Much was expected of Liverpool’s showdown with Tottenham in Madrid after the greatest back-to-back semi-finals in Champions League history. But it was a hopeless spectacle for all neutrals. A three-week gap between matches late in the season? Terrible idea.
Now triple that break and remove the fans. It’s hardly surprising that when Bayern Munich arrived in the German capital on Sunday, they looked unlike the table-topping giants who have swept all before them in 2020.
Prior to the coronavirus pandemic taking hold in Europe, they were perhaps the continent’s strongest team. They had atoned for the dismal late work of Niko Kovac to claw themselves back into the title picture, and then become its protagonist, and emphatically thumped Chelsea 3-0 at Stamford Bridge in the first leg of the Champions League last 16. Then came the premature curtain call.
Much was expected when they returned some 70 days later. Under interim-turned-permanent boss Hansi Flick, Bayern were unbeaten in the calendar year. But their 2-0 win over Union Berlin on Sunday highlighted problems that ran far beyond their squad.
You can’t alter football and expect the same outcome. With bouncing terraces replaced by empty seats, tip-top condition replaced by rusty limbs, much of the Bundesliga's sort-of-opening weekend lived up to the feared cliché: it felt like a training session. The cries from the players echoing around, the muted celebrations, it all contributed to a mediocre spectacle.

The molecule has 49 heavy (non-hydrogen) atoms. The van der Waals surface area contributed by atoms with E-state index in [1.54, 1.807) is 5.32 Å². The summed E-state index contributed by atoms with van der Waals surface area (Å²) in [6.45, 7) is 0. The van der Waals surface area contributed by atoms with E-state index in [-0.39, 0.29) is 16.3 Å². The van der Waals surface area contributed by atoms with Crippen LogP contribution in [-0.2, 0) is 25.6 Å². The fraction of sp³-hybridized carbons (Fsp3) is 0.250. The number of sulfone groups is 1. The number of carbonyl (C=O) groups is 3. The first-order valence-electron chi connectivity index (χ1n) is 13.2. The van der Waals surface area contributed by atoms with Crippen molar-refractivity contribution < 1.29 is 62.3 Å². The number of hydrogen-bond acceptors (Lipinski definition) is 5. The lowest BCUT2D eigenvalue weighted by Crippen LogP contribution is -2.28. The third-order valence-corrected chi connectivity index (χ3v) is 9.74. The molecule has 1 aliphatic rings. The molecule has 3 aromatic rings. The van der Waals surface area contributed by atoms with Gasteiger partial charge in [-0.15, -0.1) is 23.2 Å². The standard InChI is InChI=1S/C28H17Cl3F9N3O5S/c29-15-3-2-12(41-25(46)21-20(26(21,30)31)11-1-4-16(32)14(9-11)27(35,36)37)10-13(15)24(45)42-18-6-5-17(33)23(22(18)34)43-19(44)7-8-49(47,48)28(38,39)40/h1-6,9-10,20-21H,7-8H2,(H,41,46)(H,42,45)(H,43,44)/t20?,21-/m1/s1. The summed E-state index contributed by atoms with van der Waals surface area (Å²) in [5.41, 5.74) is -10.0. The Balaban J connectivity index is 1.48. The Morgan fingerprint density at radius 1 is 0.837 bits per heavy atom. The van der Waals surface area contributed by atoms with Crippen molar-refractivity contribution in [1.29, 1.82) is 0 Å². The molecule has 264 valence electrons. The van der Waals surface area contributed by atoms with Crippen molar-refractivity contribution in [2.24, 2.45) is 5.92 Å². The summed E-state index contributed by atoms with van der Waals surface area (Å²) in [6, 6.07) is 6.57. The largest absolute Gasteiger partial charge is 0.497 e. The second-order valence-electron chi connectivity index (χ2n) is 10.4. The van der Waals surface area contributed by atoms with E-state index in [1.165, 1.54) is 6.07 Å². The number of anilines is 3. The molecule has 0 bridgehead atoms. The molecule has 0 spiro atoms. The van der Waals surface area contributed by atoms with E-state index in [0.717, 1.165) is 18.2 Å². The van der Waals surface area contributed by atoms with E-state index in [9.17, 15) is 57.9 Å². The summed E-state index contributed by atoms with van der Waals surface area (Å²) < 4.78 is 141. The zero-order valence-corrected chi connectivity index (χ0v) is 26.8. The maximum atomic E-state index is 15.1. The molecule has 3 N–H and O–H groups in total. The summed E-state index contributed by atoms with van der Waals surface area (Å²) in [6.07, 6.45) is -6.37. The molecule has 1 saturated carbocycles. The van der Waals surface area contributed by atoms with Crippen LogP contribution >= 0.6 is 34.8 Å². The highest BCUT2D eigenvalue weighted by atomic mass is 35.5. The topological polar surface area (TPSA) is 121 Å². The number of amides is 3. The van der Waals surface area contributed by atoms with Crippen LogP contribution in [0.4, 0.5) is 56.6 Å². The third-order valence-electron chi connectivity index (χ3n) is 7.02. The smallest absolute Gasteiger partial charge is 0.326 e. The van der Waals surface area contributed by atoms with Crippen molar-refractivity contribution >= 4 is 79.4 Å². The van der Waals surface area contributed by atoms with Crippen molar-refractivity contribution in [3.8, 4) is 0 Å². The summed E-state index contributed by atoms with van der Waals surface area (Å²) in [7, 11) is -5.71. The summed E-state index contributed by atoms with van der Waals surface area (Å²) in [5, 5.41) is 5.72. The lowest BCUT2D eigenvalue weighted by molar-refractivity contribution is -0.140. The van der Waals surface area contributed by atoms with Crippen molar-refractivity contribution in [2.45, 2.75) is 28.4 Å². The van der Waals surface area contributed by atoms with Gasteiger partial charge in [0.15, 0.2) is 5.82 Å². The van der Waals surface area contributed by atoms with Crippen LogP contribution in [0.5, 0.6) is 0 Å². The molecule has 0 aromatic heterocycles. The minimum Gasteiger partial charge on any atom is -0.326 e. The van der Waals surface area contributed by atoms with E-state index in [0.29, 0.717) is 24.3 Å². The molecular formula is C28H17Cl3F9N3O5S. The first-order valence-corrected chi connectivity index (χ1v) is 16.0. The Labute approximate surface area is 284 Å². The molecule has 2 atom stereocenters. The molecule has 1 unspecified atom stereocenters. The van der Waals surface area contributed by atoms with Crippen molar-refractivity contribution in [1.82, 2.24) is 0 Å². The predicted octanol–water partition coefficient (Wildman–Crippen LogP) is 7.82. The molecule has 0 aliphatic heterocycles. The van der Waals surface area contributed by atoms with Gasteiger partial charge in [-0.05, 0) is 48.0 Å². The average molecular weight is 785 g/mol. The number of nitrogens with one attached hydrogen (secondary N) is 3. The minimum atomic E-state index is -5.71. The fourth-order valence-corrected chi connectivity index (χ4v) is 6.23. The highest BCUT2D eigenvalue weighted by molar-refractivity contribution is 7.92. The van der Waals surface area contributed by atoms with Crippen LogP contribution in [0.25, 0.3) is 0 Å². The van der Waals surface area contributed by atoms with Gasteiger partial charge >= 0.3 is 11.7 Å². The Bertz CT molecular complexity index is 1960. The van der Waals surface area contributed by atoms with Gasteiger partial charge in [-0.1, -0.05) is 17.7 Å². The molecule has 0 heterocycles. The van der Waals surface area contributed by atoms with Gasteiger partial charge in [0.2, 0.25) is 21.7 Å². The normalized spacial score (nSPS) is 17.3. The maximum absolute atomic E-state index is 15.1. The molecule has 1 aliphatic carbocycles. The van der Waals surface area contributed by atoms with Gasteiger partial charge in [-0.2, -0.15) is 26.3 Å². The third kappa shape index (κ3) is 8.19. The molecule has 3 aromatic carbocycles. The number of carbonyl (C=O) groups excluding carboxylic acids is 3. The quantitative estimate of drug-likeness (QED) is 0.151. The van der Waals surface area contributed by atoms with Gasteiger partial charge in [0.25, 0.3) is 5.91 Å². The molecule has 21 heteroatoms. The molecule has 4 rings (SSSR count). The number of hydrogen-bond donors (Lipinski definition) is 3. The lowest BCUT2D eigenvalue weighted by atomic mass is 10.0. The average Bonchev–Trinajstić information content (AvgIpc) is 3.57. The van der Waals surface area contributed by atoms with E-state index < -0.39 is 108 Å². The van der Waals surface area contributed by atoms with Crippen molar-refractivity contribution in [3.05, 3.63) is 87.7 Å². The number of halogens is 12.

'We knew we had the support at home' - Haaland on Dortmund fans
It wasn’t like Bayern’s performance was especially dull. Had Thomas Muller not intervened when Serge Gnabry’s effort looked set to nestle in the net, instead getting flagged offside, the visitors may have run riot. Even still, Alphonso Davies and Gnabry’s link-up play was excellent, Joshua Kimmich impressed in midfield and Robert Lewandowski took his one chance, a penalty, smartly.
But it wasn’t absorbing. Even Borussia Dortmund’s 4-0 win over Schalke lacked the excitement, it was also background viewing with a couple of extra goals. If ever there was a version of football intended only for consumption in a short highlights package, it's this. The good moments are good. But the rest? The bits where no goals are scored or chances created? It's not entertainment when it takes place in a library.
Football is about passion. About joy unravelling in a tiny section of the stadium as optimism is sapped from the rest. It’s about intensity, intensity that is generated through the fans. And the problem is there's no obvious solution, except experimenting with crowd noises over the public address system to see if it makes it a more natural experience.
Not that Bayern will be too concerned. After swerving a hiccup in Berlin, they have rebuilt their four-point lead. Even if Dortmund do beat them on May 26, the title will still be in their hands. It's now a question of whether people will still be watching come their potential victory lap at June's end.